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Colorado school shooter given life without parole, longest sentence in county history

In 2019, two students killed one senior weeks before graduating from STEM School Highlands ranch, and injured many others

CASTLE ROCK, Colo. (CN) — Days before his 21st birthday, a Colorado man who murdered his classmate as a senior at STEM School Highlands Ranch during a mass shooting was sentenced to life without parole plus 1,282 years on Friday, the longest sentence ever issued in the 18th Judicial District.

“We’re going to an empty home without our son so it’s bittersweet,” said John Castillo, the surviving father of Kendrick Castillo, after the sentencing hearing. “We have to ask ourselves what is justice?”

On May 7, 2019, Erickson, then 18, and accomplice Alec McKinney opened fire in a British literature class at the STEM School Highlands Ranch, wounding eight and killing senior Kendrick Castillo a week before graduation.

McKinney pleaded guilty to first-degree murder among other charges, and was sentenced in July 2020 to life in prison plus 38 years. Because he was 16 years old at the time of the shooting, McKinney may be eligible for parole.

According to McKinney's testimony, he and Erickson planned to line up all the students in room 107 and execute them one by one. This plan was foiled by Kendrick Castillo and others, who charged the shooters without hesitating.

John Castillo described Erickson as a terrorist. The symbols painted on Erickson’s mother’s car, a pentagram and the number 666 stood out as important to him because, “those things were the opposite of who Kendrick was.”

“At the end of the day nothing will bring Kendrick back but we must live like him and be an empty vessel to fill with good—going off-roading, building robotics and doing the right thing,” Castillo said.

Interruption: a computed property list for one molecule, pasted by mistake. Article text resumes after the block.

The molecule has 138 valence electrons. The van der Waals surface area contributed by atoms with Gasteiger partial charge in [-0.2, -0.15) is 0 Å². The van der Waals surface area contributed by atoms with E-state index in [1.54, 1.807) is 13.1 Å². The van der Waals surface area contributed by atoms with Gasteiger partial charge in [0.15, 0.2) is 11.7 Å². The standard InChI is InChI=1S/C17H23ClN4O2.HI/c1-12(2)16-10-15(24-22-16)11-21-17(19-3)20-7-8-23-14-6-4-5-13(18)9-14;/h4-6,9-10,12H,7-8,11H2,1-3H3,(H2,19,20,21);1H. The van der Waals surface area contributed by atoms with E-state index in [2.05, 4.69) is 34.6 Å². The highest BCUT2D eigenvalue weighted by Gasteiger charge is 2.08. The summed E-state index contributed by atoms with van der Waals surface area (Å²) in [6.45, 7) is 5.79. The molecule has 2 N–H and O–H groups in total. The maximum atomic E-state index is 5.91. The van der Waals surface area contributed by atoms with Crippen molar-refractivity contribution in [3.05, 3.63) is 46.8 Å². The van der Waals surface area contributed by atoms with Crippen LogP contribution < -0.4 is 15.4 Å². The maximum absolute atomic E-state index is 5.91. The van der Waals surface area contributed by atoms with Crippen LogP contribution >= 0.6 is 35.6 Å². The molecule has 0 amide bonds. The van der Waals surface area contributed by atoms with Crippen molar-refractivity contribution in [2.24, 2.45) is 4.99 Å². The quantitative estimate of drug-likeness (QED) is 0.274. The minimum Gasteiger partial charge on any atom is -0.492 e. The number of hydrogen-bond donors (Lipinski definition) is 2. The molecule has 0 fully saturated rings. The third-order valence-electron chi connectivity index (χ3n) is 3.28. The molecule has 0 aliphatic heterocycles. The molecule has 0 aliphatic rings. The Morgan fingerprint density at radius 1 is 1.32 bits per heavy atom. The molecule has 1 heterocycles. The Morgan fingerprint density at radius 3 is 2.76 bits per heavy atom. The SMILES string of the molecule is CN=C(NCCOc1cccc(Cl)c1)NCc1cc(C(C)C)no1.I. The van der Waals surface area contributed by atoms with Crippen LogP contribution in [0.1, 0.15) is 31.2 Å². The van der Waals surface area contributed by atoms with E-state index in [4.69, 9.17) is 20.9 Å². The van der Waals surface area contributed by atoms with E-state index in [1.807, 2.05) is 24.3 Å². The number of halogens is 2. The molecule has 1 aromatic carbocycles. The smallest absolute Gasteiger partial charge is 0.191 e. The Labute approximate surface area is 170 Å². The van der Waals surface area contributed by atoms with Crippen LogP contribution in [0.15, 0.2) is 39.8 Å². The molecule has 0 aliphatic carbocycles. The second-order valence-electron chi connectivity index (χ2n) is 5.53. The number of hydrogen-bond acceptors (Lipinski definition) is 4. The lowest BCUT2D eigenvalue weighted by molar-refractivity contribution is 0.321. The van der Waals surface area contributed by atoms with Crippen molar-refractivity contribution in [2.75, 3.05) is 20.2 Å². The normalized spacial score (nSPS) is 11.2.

More than a dozen parents, surviving students and teachers as well as the county sheriff asked 18th Judicial District Judge Theresa Slade to give Erickson the maximum sentence.

“I had the belief before that all my students were generally good people,” English teacher Lauren Harper told the court. She had been teaching the Princess Bride to her senior British Literature class when Erickson pulled out a gun.

“That moment changed every fiber of my being,” she said. “Students I would have never second guessed before now scare me. I set up my classroom thinking of escape routes. I scan student bags as I teach and guard the door anytime a student leaves the room.”

Judge Slade said she received more than 600 letters from people all around the world, from kindergarteners who were afraid of the sound of fireworks to commuters who heard about the shooting in traffic.

“My son is no longer a victim, today he is a survivor,” said Jennifer Krause, the mother of a student who was shot in classroom 107. “I want to focus on Kendrick and remember his bravery.”

On behalf of Erickson, his mother, father, grandfather, girlfriend and childhood friend’s mother each spoke, during which he broke down.

During sentencing, Judge Slade noted, “the first time I saw you show emotion was when your family talked about the things you will lose.”

“If there is any message I want to convey, it’s that the violence you committed on May 7 should never have happened and should never happen again,” Slade concluded.

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Categories / Criminal, Education, Regional

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